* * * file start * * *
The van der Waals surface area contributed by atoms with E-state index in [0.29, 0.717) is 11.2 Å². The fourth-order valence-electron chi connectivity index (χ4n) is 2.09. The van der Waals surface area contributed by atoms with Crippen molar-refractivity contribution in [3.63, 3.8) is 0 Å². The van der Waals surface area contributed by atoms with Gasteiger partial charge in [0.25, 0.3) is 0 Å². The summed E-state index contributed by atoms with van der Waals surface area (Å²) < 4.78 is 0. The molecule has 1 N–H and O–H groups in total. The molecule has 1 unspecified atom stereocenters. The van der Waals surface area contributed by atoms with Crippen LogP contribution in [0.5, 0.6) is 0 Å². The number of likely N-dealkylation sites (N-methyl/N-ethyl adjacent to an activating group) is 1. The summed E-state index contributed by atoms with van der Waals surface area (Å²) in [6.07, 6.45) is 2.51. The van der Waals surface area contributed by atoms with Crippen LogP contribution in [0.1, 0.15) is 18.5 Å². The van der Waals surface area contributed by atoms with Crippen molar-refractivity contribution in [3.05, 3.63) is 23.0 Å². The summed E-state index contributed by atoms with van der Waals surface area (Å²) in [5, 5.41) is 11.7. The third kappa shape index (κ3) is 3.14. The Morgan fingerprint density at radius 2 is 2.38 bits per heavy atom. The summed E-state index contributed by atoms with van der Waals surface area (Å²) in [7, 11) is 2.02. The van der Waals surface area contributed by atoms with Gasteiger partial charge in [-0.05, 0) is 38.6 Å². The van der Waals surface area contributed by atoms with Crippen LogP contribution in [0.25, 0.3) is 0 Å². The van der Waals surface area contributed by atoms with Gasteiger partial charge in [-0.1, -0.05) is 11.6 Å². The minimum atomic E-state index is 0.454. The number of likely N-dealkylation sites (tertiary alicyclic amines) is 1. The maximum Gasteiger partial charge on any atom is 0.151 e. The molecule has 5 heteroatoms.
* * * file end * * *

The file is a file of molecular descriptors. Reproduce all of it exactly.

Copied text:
The van der Waals surface area contributed by atoms with E-state index in [0.29, 0.717) is 11.2 Å². The fourth-order valence-electron chi connectivity index (χ4n) is 2.09. The van der Waals surface area contributed by atoms with Crippen molar-refractivity contribution in [3.63, 3.8) is 0 Å². The van der Waals surface area contributed by atoms with Gasteiger partial charge in [0.25, 0.3) is 0 Å². The summed E-state index contributed by atoms with van der Waals surface area (Å²) < 4.78 is 0. The molecule has 1 N–H and O–H groups in total. The molecule has 1 unspecified atom stereocenters. The van der Waals surface area contributed by atoms with Crippen LogP contribution in [0.5, 0.6) is 0 Å². The number of likely N-dealkylation sites (N-methyl/N-ethyl adjacent to an activating group) is 1. The summed E-state index contributed by atoms with van der Waals surface area (Å²) in [6.07, 6.45) is 2.51. The van der Waals surface area contributed by atoms with Crippen LogP contribution in [0.1, 0.15) is 18.5 Å². The van der Waals surface area contributed by atoms with Crippen molar-refractivity contribution in [3.05, 3.63) is 23.0 Å². The summed E-state index contributed by atoms with van der Waals surface area (Å²) in [5, 5.41) is 11.7. The third kappa shape index (κ3) is 3.14. The Morgan fingerprint density at radius 2 is 2.38 bits per heavy atom. The summed E-state index contributed by atoms with van der Waals surface area (Å²) in [7, 11) is 2.02. The van der Waals surface area contributed by atoms with Gasteiger partial charge in [-0.05, 0) is 38.6 Å². The van der Waals surface area contributed by atoms with Crippen LogP contribution in [0.25, 0.3) is 0 Å². The van der Waals surface area contributed by atoms with Gasteiger partial charge in [-0.1, -0.05) is 11.6 Å². The minimum atomic E-state index is 0.454. The number of likely N-dealkylation sites (tertiary alicyclic amines) is 1. The maximum Gasteiger partial charge on any atom is 0.151 e. The molecule has 5 heteroatoms.